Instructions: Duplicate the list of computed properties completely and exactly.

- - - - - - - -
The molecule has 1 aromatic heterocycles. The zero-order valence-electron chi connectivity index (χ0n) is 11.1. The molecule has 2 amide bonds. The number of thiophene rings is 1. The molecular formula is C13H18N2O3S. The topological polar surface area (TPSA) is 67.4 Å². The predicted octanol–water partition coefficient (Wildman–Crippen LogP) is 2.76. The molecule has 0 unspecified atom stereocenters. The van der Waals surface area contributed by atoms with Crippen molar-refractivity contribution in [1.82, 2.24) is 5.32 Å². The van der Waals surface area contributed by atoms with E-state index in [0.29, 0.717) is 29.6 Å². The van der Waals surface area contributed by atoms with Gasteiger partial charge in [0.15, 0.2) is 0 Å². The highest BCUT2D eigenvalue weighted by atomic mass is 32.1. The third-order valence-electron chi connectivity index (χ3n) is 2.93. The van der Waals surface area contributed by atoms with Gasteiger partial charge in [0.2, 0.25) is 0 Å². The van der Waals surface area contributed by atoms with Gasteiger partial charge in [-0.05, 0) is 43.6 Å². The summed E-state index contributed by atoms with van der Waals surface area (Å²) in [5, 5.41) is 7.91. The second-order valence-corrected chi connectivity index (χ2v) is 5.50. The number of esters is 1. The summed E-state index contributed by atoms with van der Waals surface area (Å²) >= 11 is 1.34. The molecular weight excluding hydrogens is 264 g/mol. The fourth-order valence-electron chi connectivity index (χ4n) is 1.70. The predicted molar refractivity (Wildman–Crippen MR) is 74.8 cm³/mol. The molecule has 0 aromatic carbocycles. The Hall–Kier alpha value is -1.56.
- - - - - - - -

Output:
The molecule has 1 aromatic heterocycles. The zero-order valence-electron chi connectivity index (χ0n) is 11.1. The molecule has 2 amide bonds. The number of thiophene rings is 1. The molecular formula is C13H18N2O3S. The topological polar surface area (TPSA) is 67.4 Å². The predicted octanol–water partition coefficient (Wildman–Crippen LogP) is 2.76. The molecule has 0 unspecified atom stereocenters. The van der Waals surface area contributed by atoms with Crippen molar-refractivity contribution in [1.82, 2.24) is 5.32 Å². The van der Waals surface area contributed by atoms with E-state index in [0.29, 0.717) is 29.6 Å². The van der Waals surface area contributed by atoms with Gasteiger partial charge in [0.15, 0.2) is 0 Å². The highest BCUT2D eigenvalue weighted by atomic mass is 32.1. The third-order valence-electron chi connectivity index (χ3n) is 2.93. The van der Waals surface area contributed by atoms with Gasteiger partial charge in [0.2, 0.25) is 0 Å². The van der Waals surface area contributed by atoms with Gasteiger partial charge in [-0.05, 0) is 43.6 Å². The summed E-state index contributed by atoms with van der Waals surface area (Å²) in [5, 5.41) is 7.91. The second-order valence-corrected chi connectivity index (χ2v) is 5.50. The number of esters is 1. The summed E-state index contributed by atoms with van der Waals surface area (Å²) >= 11 is 1.34. The molecular weight excluding hydrogens is 264 g/mol. The fourth-order valence-electron chi connectivity index (χ4n) is 1.70. The predicted molar refractivity (Wildman–Crippen MR) is 74.8 cm³/mol. The molecule has 0 aromatic carbocycles. The Hall–Kier alpha value is -1.56.